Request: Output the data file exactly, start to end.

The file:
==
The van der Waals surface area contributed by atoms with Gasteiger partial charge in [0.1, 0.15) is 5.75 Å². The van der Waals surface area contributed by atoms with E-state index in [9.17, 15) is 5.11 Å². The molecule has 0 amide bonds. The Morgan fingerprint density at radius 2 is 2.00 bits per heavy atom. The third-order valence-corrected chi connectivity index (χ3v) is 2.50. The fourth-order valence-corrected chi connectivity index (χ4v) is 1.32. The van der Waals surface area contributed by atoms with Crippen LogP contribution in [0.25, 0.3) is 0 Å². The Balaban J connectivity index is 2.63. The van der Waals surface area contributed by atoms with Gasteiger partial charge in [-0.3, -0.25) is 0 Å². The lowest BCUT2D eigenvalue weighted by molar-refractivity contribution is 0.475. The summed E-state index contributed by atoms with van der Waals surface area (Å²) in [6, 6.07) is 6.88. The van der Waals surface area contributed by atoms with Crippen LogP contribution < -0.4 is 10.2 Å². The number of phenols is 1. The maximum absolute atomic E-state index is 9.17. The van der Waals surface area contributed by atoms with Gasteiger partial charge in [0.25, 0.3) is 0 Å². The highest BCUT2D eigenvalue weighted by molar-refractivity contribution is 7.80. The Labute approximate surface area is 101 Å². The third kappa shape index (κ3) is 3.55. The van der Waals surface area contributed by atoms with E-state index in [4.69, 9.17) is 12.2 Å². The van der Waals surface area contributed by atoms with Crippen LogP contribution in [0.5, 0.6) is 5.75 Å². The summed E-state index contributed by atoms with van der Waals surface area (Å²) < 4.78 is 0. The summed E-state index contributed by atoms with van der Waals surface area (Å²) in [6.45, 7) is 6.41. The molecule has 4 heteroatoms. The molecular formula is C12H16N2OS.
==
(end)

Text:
The van der Waals surface area contributed by atoms with Gasteiger partial charge in [0.1, 0.15) is 5.75 Å². The van der Waals surface area contributed by atoms with E-state index in [9.17, 15) is 5.11 Å². The molecule has 0 amide bonds. The Morgan fingerprint density at radius 2 is 2.00 bits per heavy atom. The third-order valence-corrected chi connectivity index (χ3v) is 2.50. The fourth-order valence-corrected chi connectivity index (χ4v) is 1.32. The van der Waals surface area contributed by atoms with Crippen LogP contribution in [0.25, 0.3) is 0 Å². The Balaban J connectivity index is 2.63. The van der Waals surface area contributed by atoms with Gasteiger partial charge in [-0.3, -0.25) is 0 Å². The lowest BCUT2D eigenvalue weighted by molar-refractivity contribution is 0.475. The summed E-state index contributed by atoms with van der Waals surface area (Å²) in [6, 6.07) is 6.88. The van der Waals surface area contributed by atoms with Crippen LogP contribution < -0.4 is 10.2 Å². The number of phenols is 1. The maximum absolute atomic E-state index is 9.17. The van der Waals surface area contributed by atoms with Gasteiger partial charge in [0.25, 0.3) is 0 Å². The highest BCUT2D eigenvalue weighted by molar-refractivity contribution is 7.80. The Labute approximate surface area is 101 Å². The third kappa shape index (κ3) is 3.55. The van der Waals surface area contributed by atoms with E-state index in [4.69, 9.17) is 12.2 Å². The van der Waals surface area contributed by atoms with Crippen LogP contribution in [0.5, 0.6) is 5.75 Å². The summed E-state index contributed by atoms with van der Waals surface area (Å²) < 4.78 is 0. The summed E-state index contributed by atoms with van der Waals surface area (Å²) in [6.45, 7) is 6.41. The molecule has 4 heteroatoms. The molecular formula is C12H16N2OS.